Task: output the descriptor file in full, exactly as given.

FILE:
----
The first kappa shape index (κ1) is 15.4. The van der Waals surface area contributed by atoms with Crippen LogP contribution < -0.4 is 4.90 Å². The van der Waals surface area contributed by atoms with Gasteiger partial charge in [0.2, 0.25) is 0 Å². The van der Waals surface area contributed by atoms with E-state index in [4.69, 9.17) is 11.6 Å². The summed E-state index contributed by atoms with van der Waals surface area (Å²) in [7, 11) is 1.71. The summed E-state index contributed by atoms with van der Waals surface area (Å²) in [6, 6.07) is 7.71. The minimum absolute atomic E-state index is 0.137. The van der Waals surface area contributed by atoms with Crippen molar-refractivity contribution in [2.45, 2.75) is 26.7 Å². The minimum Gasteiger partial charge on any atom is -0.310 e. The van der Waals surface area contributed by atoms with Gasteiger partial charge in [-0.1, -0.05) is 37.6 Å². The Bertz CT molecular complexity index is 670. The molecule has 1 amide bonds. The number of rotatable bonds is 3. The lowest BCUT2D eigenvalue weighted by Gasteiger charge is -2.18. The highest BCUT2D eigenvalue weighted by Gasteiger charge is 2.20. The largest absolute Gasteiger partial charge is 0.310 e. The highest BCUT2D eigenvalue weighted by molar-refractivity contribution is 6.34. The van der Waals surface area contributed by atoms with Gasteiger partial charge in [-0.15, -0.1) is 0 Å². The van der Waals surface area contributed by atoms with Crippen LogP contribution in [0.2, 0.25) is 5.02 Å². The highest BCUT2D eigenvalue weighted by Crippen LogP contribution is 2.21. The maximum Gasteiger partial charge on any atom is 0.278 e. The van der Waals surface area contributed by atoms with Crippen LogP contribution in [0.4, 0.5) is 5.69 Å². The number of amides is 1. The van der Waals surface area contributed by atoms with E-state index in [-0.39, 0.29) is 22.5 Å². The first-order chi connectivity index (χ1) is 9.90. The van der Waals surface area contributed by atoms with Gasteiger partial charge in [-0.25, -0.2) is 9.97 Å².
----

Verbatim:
The first kappa shape index (κ1) is 15.4. The van der Waals surface area contributed by atoms with Crippen LogP contribution < -0.4 is 4.90 Å². The van der Waals surface area contributed by atoms with Gasteiger partial charge in [0.2, 0.25) is 0 Å². The van der Waals surface area contributed by atoms with E-state index in [4.69, 9.17) is 11.6 Å². The summed E-state index contributed by atoms with van der Waals surface area (Å²) in [7, 11) is 1.71. The summed E-state index contributed by atoms with van der Waals surface area (Å²) in [6, 6.07) is 7.71. The minimum absolute atomic E-state index is 0.137. The van der Waals surface area contributed by atoms with Crippen molar-refractivity contribution in [2.45, 2.75) is 26.7 Å². The minimum Gasteiger partial charge on any atom is -0.310 e. The van der Waals surface area contributed by atoms with Gasteiger partial charge in [-0.1, -0.05) is 37.6 Å². The Bertz CT molecular complexity index is 670. The molecule has 1 amide bonds. The number of rotatable bonds is 3. The lowest BCUT2D eigenvalue weighted by Gasteiger charge is -2.18. The highest BCUT2D eigenvalue weighted by Gasteiger charge is 2.20. The largest absolute Gasteiger partial charge is 0.310 e. The highest BCUT2D eigenvalue weighted by molar-refractivity contribution is 6.34. The van der Waals surface area contributed by atoms with Gasteiger partial charge in [-0.15, -0.1) is 0 Å². The van der Waals surface area contributed by atoms with Crippen LogP contribution in [0.2, 0.25) is 5.02 Å². The highest BCUT2D eigenvalue weighted by Crippen LogP contribution is 2.21. The maximum Gasteiger partial charge on any atom is 0.278 e. The van der Waals surface area contributed by atoms with Crippen LogP contribution in [0.4, 0.5) is 5.69 Å². The number of amides is 1. The van der Waals surface area contributed by atoms with E-state index in [-0.39, 0.29) is 22.5 Å². The first-order chi connectivity index (χ1) is 9.90. The van der Waals surface area contributed by atoms with Gasteiger partial charge in [-0.25, -0.2) is 9.97 Å².